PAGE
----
The number of daily coronavirus cases in Turkey appears to be stuck at a certain level and is not coming down, an expert has said, noting that the virus variants may not be the reason behind this situation.
“Due to the COVID-19-related restrictions, Turkey is registering daily cases between 6,000 to 8,000. We are stuck at this level and cannot bring the number of daily infections down,” said Prof. Dr. Bülent Ertuğrul, an expert in infectious diseases.
Turkey is stepping into a “controlled outbreak” phase, he added.
Ertuğrul, however, suggested that the virus variants are not yet widespread in Turkey. “Otherwise, the daily number of cases should have been much higher. The virus variants are not the likely reason behind the rise in infections in certain provinces.”
Recently, Health Minister Fahrettin Koca said the virus variants had been detected in 37 provinces of the country, without providing other details.
The minister, however, dismissed the suggestions that the high infection rates in certain provinces in the Black Sea region are related to those variants, but that rather other factors are playing a role, such as social events; weddings and funerals.
Yaşar Kibar Güven, the head of the local medical association and from Karadeniz Technical University’s medical school in Trabzon, which has one of the highest infection rates in the country, noted that mobility between provinces and between provinces and villages in the Black Sea is high.
“People travel to villages on Fridays before the lockdowns begin to spend the weekends there. People act rather more complacent in villages and stop using face masks. They live in a single house where keeping social distancing is difficult. We see the impact of those visits later in the provinces once they return from villages,” Güven explained.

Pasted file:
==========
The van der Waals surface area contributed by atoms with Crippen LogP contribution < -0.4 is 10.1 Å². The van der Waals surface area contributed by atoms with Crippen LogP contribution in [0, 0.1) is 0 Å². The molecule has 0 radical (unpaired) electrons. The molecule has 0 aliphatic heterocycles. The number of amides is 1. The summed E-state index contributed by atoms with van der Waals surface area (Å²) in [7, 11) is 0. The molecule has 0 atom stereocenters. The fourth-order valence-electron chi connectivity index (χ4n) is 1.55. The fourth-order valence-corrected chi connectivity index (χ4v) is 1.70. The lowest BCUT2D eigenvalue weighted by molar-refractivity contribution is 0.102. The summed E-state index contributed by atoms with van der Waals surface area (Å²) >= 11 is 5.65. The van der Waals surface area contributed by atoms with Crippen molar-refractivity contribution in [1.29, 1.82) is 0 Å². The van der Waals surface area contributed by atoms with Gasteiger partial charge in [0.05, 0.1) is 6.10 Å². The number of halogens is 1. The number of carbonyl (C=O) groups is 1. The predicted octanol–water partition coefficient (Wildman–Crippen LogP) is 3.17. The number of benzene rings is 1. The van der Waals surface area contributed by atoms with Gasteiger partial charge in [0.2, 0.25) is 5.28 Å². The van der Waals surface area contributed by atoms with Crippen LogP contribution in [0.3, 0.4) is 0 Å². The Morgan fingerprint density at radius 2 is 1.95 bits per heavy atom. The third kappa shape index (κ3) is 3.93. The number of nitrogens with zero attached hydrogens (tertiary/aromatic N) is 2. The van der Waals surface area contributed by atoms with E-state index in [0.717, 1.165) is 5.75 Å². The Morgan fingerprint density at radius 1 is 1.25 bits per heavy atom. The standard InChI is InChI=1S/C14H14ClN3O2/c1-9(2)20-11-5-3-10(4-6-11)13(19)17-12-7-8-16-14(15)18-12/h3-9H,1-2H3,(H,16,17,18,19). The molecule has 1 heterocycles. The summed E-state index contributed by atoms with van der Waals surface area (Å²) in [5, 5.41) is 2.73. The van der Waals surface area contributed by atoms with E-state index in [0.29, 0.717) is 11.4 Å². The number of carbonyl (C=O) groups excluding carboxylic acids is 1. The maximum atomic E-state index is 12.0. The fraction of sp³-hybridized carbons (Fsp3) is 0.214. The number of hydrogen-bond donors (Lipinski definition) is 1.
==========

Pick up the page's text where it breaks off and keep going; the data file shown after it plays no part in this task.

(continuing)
The government is planning to gradually ease restrictions, including curfews and lockdowns starting in March with a province-based approach as the country’s vaccination drive continues.
Nearly 6.8 million doses of the coronavirus jab have been administered since the inoculations against COVID-19 began on Jan. 14. Some 6 million people received the first dose of the injection while more than 1 million people have got the second dose of the vaccine.
The family health clinics are leading the vaccination drive, administering most of the shots while private and public hospital are lagging behind.
“Those centers shoulder much of the burden, accounting for 70 percent of 400,000 vaccines administered during regular office hours. However, private and public hospital across the country administer only 2,000 shots between 6 p.m. and 6 a.m.,” Hacı Yusuf Eryazğan from the Federation of Family Physicians (AHEF) told daily Milliyet.
Hurriyet Daily News